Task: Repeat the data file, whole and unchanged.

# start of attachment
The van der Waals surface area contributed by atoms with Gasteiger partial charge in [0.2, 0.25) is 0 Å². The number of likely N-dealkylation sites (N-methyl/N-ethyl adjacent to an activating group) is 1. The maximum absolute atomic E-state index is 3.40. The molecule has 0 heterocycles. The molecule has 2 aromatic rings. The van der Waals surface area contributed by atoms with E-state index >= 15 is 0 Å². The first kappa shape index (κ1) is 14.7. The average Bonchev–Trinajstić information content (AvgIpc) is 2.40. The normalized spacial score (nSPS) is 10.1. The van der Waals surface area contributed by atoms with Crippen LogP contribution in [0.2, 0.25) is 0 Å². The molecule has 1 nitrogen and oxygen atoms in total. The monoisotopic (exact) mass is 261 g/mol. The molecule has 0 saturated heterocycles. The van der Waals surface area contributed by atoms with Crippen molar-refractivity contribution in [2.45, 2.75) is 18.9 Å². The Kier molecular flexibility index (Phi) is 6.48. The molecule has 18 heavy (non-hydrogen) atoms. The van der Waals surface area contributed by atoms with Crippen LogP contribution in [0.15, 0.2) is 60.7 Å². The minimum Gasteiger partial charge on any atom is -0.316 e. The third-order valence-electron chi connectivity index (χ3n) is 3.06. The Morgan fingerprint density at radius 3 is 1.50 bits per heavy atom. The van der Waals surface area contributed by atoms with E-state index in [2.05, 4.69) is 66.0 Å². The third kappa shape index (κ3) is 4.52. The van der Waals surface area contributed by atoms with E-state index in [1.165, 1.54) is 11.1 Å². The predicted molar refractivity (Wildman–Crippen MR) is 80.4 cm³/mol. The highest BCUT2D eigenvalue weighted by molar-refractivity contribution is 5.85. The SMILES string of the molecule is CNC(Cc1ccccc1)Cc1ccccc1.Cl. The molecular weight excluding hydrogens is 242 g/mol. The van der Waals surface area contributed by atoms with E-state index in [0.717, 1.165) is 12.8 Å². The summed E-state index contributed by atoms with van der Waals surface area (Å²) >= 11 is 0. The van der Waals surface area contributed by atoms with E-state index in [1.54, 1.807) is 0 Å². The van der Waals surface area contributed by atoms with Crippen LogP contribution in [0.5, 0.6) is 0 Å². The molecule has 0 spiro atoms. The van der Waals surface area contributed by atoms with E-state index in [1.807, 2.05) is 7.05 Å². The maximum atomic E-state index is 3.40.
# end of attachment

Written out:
The van der Waals surface area contributed by atoms with Gasteiger partial charge in [0.2, 0.25) is 0 Å². The number of likely N-dealkylation sites (N-methyl/N-ethyl adjacent to an activating group) is 1. The maximum absolute atomic E-state index is 3.40. The molecule has 0 heterocycles. The molecule has 2 aromatic rings. The van der Waals surface area contributed by atoms with E-state index >= 15 is 0 Å². The first kappa shape index (κ1) is 14.7. The average Bonchev–Trinajstić information content (AvgIpc) is 2.40. The normalized spacial score (nSPS) is 10.1. The van der Waals surface area contributed by atoms with Crippen LogP contribution in [0.2, 0.25) is 0 Å². The molecule has 1 nitrogen and oxygen atoms in total. The monoisotopic (exact) mass is 261 g/mol. The molecule has 0 saturated heterocycles. The van der Waals surface area contributed by atoms with Crippen molar-refractivity contribution in [2.45, 2.75) is 18.9 Å². The Kier molecular flexibility index (Phi) is 6.48. The molecule has 18 heavy (non-hydrogen) atoms. The van der Waals surface area contributed by atoms with Crippen LogP contribution in [0.15, 0.2) is 60.7 Å². The minimum Gasteiger partial charge on any atom is -0.316 e. The third-order valence-electron chi connectivity index (χ3n) is 3.06. The Morgan fingerprint density at radius 3 is 1.50 bits per heavy atom. The van der Waals surface area contributed by atoms with E-state index in [2.05, 4.69) is 66.0 Å². The third kappa shape index (κ3) is 4.52. The van der Waals surface area contributed by atoms with E-state index in [1.165, 1.54) is 11.1 Å². The predicted molar refractivity (Wildman–Crippen MR) is 80.4 cm³/mol. The highest BCUT2D eigenvalue weighted by molar-refractivity contribution is 5.85. The SMILES string of the molecule is CNC(Cc1ccccc1)Cc1ccccc1.Cl. The molecular weight excluding hydrogens is 242 g/mol. The van der Waals surface area contributed by atoms with E-state index in [0.717, 1.165) is 12.8 Å². The summed E-state index contributed by atoms with van der Waals surface area (Å²) >= 11 is 0. The van der Waals surface area contributed by atoms with E-state index in [1.54, 1.807) is 0 Å². The van der Waals surface area contributed by atoms with Crippen LogP contribution in [0.5, 0.6) is 0 Å². The molecule has 0 spiro atoms. The van der Waals surface area contributed by atoms with E-state index in [1.807, 2.05) is 7.05 Å². The maximum atomic E-state index is 3.40.